How does this relate to the world of business management? That is an enigma which we must collectively resolve over the course of this year. The answers may surprise, enrich and profoundly influence the very core of one’s being!!!
With the new academic year kicking off, the debates and discussions are well underway. Skoll Scholar Daniela Papi (@danielapapi) takes a moment to reflect on one of the more heated conversations we’re having: why the polarization between “entrepreneurship” and “social entrepreneurship”?
I’m starting my first week of classes at the University of Oxford in their MBA program, and I realize that I am not in the minority for having chosen this program because of its connection to the Skoll Center and its focus on “social entrepreneurship.” Many of the people I have met state that some aspect of “better” business is what brought them here…. well, that and the fact that you get to study in an institution with 800+ years of history and where some of the world’s most brilliant minds have gathered. It’s a fascinating place!
During our first week of orientation we had an optional day and a half session on social innovation that opened with Pamela Hartigan, director of the Skoll Center, speaking about how she thinks the word “social” needs to be removed from “entrepreneurship”. I couldn’t agree more, especially given the reception these concepts have received from some of my MBA classmates.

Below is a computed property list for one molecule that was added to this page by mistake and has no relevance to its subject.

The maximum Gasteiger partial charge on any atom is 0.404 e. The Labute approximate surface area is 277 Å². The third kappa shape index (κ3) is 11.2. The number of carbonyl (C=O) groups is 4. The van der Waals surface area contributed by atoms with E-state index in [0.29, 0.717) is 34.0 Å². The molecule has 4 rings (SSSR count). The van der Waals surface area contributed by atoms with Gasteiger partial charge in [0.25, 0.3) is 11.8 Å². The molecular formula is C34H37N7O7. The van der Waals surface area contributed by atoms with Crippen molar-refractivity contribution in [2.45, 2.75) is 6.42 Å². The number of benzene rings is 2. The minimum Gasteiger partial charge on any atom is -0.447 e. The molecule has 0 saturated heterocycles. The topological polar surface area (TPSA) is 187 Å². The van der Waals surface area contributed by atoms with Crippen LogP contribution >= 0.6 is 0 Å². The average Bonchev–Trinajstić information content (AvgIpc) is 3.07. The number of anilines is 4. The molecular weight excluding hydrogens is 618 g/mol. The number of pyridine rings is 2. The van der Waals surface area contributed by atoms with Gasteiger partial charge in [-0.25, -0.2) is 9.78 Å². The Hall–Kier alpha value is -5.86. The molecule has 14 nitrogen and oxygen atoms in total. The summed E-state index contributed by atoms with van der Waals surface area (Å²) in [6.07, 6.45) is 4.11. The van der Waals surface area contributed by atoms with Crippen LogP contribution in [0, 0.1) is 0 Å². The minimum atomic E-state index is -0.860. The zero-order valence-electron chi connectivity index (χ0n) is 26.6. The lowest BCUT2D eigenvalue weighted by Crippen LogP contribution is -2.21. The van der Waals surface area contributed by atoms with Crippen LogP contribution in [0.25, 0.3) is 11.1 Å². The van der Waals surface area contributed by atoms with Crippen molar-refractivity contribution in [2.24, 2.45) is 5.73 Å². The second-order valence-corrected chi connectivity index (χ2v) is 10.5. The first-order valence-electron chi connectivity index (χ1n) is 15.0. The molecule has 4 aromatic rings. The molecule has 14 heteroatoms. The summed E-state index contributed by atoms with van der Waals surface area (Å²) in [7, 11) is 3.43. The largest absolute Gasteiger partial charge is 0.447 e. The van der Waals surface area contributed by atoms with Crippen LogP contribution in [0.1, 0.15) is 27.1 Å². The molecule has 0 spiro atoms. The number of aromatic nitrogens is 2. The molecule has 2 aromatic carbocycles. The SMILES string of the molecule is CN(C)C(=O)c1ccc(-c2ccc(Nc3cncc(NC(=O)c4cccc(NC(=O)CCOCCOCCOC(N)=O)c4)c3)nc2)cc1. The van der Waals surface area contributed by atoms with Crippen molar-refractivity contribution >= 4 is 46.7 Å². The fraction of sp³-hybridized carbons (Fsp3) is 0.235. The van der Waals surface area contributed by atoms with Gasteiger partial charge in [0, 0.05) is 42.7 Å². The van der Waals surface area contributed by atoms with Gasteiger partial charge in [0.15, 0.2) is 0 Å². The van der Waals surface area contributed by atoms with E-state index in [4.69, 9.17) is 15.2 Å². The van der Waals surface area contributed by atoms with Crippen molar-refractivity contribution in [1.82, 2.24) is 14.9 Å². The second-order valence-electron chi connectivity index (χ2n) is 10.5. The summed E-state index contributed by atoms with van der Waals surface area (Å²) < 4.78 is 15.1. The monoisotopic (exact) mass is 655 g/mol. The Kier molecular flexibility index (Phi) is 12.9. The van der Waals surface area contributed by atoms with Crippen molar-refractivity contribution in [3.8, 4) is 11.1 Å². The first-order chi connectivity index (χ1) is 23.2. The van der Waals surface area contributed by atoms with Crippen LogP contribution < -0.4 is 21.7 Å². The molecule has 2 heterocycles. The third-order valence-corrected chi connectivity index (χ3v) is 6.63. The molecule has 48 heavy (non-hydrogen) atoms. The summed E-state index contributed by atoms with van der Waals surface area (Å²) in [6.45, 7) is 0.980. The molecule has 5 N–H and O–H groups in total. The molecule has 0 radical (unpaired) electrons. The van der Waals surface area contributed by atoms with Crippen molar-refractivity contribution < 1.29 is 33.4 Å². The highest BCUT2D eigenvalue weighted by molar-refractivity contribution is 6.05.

The polarization of “entrepreneurship” and “social entrepreneurship” implies mutual exclusivity. If you are a “social” entrepreneur, do you somehow get to claim moral superiority over your every day entrepreneur? Many of the most mission driven organizations I have seen have never heard of nor benefited from the term “social enterprise”, so why do we make this distinction? Is this naming trend causing us to forget that ALL business has the responsibility to not only increase profits for shareholders, but also respect and support the world around it?
I view “social” enterprises as businesses working towards social changes as their mission above maximizing income. We don’t call Colgate a social enterprise, but if a group said they were starting a business with the explicit mission of getting toothpaste out to people all over the developing world to reduce tooth decay, we might consider them so. If a group with a stated social mission took on the same business as Colgate, would just the motivating factor be enough to note the difference? Or, would there be no difference at all? And towards that end, should programs like mine be working to remove the polarizing “social” from the entrepreneurship to attract more MBA’s who don’t associate at all with the social side of this curriculum. Perhaps through their drive for successful businesses they will be ones who have the largest ability to make changes in the world?